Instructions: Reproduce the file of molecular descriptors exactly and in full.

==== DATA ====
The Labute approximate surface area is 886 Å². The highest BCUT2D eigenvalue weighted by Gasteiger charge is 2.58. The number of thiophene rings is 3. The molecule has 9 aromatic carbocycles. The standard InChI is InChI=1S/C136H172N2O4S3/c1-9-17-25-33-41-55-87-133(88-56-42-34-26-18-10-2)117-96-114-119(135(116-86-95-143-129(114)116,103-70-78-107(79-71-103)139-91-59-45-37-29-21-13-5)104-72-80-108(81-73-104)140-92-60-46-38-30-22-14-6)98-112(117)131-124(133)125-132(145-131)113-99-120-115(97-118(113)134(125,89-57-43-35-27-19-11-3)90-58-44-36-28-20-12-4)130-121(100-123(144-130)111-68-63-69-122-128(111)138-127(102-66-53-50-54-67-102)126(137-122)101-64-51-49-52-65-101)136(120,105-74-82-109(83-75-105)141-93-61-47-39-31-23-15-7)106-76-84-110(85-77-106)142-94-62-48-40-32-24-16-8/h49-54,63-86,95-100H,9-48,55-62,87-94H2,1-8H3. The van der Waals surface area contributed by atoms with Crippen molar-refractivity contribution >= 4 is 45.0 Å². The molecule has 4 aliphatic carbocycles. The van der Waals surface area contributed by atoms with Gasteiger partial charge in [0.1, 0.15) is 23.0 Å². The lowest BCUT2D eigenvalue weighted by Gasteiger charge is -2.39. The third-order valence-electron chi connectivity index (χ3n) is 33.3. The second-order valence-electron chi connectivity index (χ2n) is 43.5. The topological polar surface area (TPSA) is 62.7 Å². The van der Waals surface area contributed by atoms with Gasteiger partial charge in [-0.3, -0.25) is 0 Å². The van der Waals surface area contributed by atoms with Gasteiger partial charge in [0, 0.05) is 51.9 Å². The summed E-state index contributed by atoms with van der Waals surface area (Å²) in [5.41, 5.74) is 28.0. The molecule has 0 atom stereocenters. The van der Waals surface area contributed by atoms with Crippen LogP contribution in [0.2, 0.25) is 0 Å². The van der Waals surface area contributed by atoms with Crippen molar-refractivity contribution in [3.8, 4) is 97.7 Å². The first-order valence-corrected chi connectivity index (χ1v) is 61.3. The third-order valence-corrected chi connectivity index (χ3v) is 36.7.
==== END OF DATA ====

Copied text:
The Labute approximate surface area is 886 Å². The highest BCUT2D eigenvalue weighted by Gasteiger charge is 2.58. The number of thiophene rings is 3. The molecule has 9 aromatic carbocycles. The standard InChI is InChI=1S/C136H172N2O4S3/c1-9-17-25-33-41-55-87-133(88-56-42-34-26-18-10-2)117-96-114-119(135(116-86-95-143-129(114)116,103-70-78-107(79-71-103)139-91-59-45-37-29-21-13-5)104-72-80-108(81-73-104)140-92-60-46-38-30-22-14-6)98-112(117)131-124(133)125-132(145-131)113-99-120-115(97-118(113)134(125,89-57-43-35-27-19-11-3)90-58-44-36-28-20-12-4)130-121(100-123(144-130)111-68-63-69-122-128(111)138-127(102-66-53-50-54-67-102)126(137-122)101-64-51-49-52-65-101)136(120,105-74-82-109(83-75-105)141-93-61-47-39-31-23-15-7)106-76-84-110(85-77-106)142-94-62-48-40-32-24-16-8/h49-54,63-86,95-100H,9-48,55-62,87-94H2,1-8H3. The van der Waals surface area contributed by atoms with Crippen molar-refractivity contribution >= 4 is 45.0 Å². The molecule has 4 aliphatic carbocycles. The van der Waals surface area contributed by atoms with Gasteiger partial charge in [0.1, 0.15) is 23.0 Å². The lowest BCUT2D eigenvalue weighted by Gasteiger charge is -2.39. The third-order valence-electron chi connectivity index (χ3n) is 33.3. The second-order valence-electron chi connectivity index (χ2n) is 43.5. The topological polar surface area (TPSA) is 62.7 Å². The van der Waals surface area contributed by atoms with Gasteiger partial charge in [-0.3, -0.25) is 0 Å². The van der Waals surface area contributed by atoms with Gasteiger partial charge in [0, 0.05) is 51.9 Å². The summed E-state index contributed by atoms with van der Waals surface area (Å²) in [5.41, 5.74) is 28.0. The molecule has 0 atom stereocenters. The van der Waals surface area contributed by atoms with Crippen LogP contribution in [0.2, 0.25) is 0 Å². The van der Waals surface area contributed by atoms with Crippen molar-refractivity contribution in [3.8, 4) is 97.7 Å². The first-order valence-corrected chi connectivity index (χ1v) is 61.3. The third-order valence-corrected chi connectivity index (χ3v) is 36.7.